The Australian Treasury has published a discussion paper as part of a review of the operation of anti-avoidance provisions in Australia’s income tax laws. The stated aim of the review is to improve the integrity, certainty and simplicity of those laws. The paper looks at both the general anti-avoidance rule (GAAR) in Part IVA of the Income Tax Assessment Act 1936 (Cth), as well as a range of specific anti-avoidance provisions (SAAPs) scattered throughout the income tax legislation.

In the more integrity-focussed part of the paper, the key proposal in relation to the GAAR is that the definition of ‘tax benefit’ should be expanded. Three alternative approaches to this expansion are identified:

  • retain and expand the existing list-based approach in Part IVA
  • replace the list with a comprehensive definition or
  • combine a comprehensive statement of principle with a list of the most common tax benefits.

The paper appends a brief review of the GAARs of Canada, New Zealand, Ireland and South Africa, from which it appears that in broad terms Canada, Ireland and South Africa employ a comprehensive statement of principle, while New Zealand has something of a combined principle and list approach to defining what is a tax benefit or tax advantage.

The paper also notes that a review of the current GAAR provisions could coincide conveniently with moving Australia’s GAAR out of the 1936 Act and into the Income Tax Assessment Act 1997 (Cth), in line with the ongoing tax re-write project. That move would trigger the use of a number of more modern drafting techniques, such as more frequent headings and examples, and standardisation of terminology used in other places in the legislation.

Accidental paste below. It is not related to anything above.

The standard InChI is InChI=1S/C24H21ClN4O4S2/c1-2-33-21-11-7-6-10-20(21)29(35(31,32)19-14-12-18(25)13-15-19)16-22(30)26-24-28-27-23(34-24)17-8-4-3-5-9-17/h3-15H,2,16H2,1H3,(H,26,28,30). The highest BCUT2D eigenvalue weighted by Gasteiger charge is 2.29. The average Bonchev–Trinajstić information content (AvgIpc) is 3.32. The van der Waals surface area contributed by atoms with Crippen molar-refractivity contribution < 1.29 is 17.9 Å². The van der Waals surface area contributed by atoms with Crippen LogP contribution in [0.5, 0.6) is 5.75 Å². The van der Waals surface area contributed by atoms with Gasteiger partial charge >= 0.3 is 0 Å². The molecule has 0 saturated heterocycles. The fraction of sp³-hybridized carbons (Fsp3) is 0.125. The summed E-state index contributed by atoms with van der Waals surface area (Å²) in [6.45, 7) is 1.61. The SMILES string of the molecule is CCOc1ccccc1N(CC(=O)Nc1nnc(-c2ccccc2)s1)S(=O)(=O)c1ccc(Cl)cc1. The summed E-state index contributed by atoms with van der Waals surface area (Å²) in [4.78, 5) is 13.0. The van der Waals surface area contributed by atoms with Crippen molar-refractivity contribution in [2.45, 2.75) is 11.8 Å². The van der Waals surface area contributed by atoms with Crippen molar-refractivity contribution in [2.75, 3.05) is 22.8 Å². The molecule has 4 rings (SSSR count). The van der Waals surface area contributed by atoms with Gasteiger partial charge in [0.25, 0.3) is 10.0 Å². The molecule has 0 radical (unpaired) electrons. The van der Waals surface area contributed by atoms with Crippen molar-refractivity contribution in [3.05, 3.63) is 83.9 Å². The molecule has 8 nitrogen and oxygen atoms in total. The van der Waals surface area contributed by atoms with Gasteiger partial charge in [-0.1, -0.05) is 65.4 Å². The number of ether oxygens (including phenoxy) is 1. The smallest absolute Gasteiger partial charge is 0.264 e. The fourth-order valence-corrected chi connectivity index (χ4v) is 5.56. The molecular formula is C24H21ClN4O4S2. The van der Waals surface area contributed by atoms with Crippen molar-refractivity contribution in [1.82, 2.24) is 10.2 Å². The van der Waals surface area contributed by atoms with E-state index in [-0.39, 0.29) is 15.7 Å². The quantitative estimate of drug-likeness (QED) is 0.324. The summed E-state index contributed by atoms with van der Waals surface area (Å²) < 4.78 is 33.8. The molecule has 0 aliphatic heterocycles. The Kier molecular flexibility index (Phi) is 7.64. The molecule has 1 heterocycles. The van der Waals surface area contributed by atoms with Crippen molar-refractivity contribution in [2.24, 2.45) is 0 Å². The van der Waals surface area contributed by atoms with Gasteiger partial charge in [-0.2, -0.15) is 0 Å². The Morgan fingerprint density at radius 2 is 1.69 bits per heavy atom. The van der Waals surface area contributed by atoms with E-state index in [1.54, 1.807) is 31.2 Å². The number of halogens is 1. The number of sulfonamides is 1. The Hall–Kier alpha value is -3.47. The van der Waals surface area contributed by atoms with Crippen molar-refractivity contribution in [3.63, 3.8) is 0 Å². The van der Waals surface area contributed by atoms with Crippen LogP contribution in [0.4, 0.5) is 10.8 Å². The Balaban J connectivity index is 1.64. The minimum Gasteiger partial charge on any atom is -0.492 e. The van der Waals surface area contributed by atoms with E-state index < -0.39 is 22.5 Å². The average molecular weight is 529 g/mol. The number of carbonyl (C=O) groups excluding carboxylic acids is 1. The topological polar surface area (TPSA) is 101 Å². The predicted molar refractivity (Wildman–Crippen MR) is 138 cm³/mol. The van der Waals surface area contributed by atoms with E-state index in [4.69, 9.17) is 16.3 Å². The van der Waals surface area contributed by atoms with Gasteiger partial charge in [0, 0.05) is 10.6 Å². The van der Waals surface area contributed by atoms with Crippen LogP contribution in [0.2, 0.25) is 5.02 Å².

The approach to SAAPs, in contrast to the GAAR, seems more directed towards achieving greater simplicity and certainty, rather than merely increasing the tax take. The paper identifies by list a large number of SAAPs spread throughout the income tax laws, suggesting that each should be examined to determine if it might be removed, consolidated or standardised. Three principles are identified:

  • where the mischief for which a SAAP was introduced is no longer relevant due to the mischief only being available at a certain historical time, the SAAP should be repealed
  • where the purpose for which a SAAP was introduced is served by another provision, in particular the GAAR, it should be repealed and
  • where two SAAPs cover substantially the same mischief, one of the SAAPs should be amended so that the other SAAP can be repealed.

The paper also suggests eight principles by reference to which the future introduction and retention of SAAPs in the legislation could be standardised, including that a SAAP should only be introduced where there is not an existing provision that could deal with the mischief targeted, and that explicit policy conditions should be clearly expressed by a SAAP.

Overall, the concerns raised in the paper are not of new origin, with references back to Treasury papers published in 1998 and 1999, and there is no analysis of the complex difficulties in interpretation and application of the GAAR illustrated by court decisions made in recent years. The development of principles to guide future legislative developments is particularly welcome, but it remains to be seen whether all of the challenging aspects of the current law will be tackled, and whether taxpayers will be afforded any greater certainty as to the likelihood of a transaction potentially being subject to a GAAR or SAAP.

Comments are invited on a list of specific questions and also by way of general feedback on the discussion paper. Submissions should be made by 18 February 2011.